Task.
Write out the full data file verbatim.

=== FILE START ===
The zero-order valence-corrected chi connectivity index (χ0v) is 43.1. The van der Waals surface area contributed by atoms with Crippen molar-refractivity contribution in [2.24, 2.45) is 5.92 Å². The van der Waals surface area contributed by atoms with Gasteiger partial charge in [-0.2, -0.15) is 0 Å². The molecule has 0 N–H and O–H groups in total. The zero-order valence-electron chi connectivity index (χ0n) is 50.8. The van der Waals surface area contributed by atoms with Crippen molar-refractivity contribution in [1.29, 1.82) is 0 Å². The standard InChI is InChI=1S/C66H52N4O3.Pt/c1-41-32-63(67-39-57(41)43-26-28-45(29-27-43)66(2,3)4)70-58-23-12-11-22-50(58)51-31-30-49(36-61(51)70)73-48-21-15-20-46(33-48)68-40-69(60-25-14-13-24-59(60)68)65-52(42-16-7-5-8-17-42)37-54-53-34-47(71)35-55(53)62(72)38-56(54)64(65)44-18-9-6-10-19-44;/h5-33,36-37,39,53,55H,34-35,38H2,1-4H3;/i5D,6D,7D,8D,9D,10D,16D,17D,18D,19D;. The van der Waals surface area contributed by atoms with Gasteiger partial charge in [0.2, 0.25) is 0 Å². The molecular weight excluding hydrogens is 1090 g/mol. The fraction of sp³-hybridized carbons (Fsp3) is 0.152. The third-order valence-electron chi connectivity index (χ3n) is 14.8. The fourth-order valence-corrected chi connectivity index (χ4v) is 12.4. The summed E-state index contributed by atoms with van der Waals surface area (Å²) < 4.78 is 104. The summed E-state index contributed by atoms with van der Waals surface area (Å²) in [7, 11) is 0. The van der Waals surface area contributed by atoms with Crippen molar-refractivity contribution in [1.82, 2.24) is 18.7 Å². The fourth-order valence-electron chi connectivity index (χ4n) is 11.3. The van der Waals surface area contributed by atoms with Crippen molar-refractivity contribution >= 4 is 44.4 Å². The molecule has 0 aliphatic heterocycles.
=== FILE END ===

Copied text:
The zero-order valence-corrected chi connectivity index (χ0v) is 43.1. The van der Waals surface area contributed by atoms with Crippen molar-refractivity contribution in [2.24, 2.45) is 5.92 Å². The van der Waals surface area contributed by atoms with Gasteiger partial charge in [-0.2, -0.15) is 0 Å². The molecule has 0 N–H and O–H groups in total. The zero-order valence-electron chi connectivity index (χ0n) is 50.8. The van der Waals surface area contributed by atoms with Crippen molar-refractivity contribution in [1.29, 1.82) is 0 Å². The standard InChI is InChI=1S/C66H52N4O3.Pt/c1-41-32-63(67-39-57(41)43-26-28-45(29-27-43)66(2,3)4)70-58-23-12-11-22-50(58)51-31-30-49(36-61(51)70)73-48-21-15-20-46(33-48)68-40-69(60-25-14-13-24-59(60)68)65-52(42-16-7-5-8-17-42)37-54-53-34-47(71)35-55(53)62(72)38-56(54)64(65)44-18-9-6-10-19-44;/h5-33,36-37,39,53,55H,34-35,38H2,1-4H3;/i5D,6D,7D,8D,9D,10D,16D,17D,18D,19D;. The van der Waals surface area contributed by atoms with Gasteiger partial charge in [0.2, 0.25) is 0 Å². The molecular weight excluding hydrogens is 1090 g/mol. The fraction of sp³-hybridized carbons (Fsp3) is 0.152. The third-order valence-electron chi connectivity index (χ3n) is 14.8. The fourth-order valence-corrected chi connectivity index (χ4v) is 12.4. The summed E-state index contributed by atoms with van der Waals surface area (Å²) < 4.78 is 104. The summed E-state index contributed by atoms with van der Waals surface area (Å²) in [7, 11) is 0. The van der Waals surface area contributed by atoms with Crippen molar-refractivity contribution in [1.82, 2.24) is 18.7 Å². The fourth-order valence-electron chi connectivity index (χ4n) is 11.3. The van der Waals surface area contributed by atoms with Crippen molar-refractivity contribution >= 4 is 44.4 Å². The molecule has 0 aliphatic heterocycles.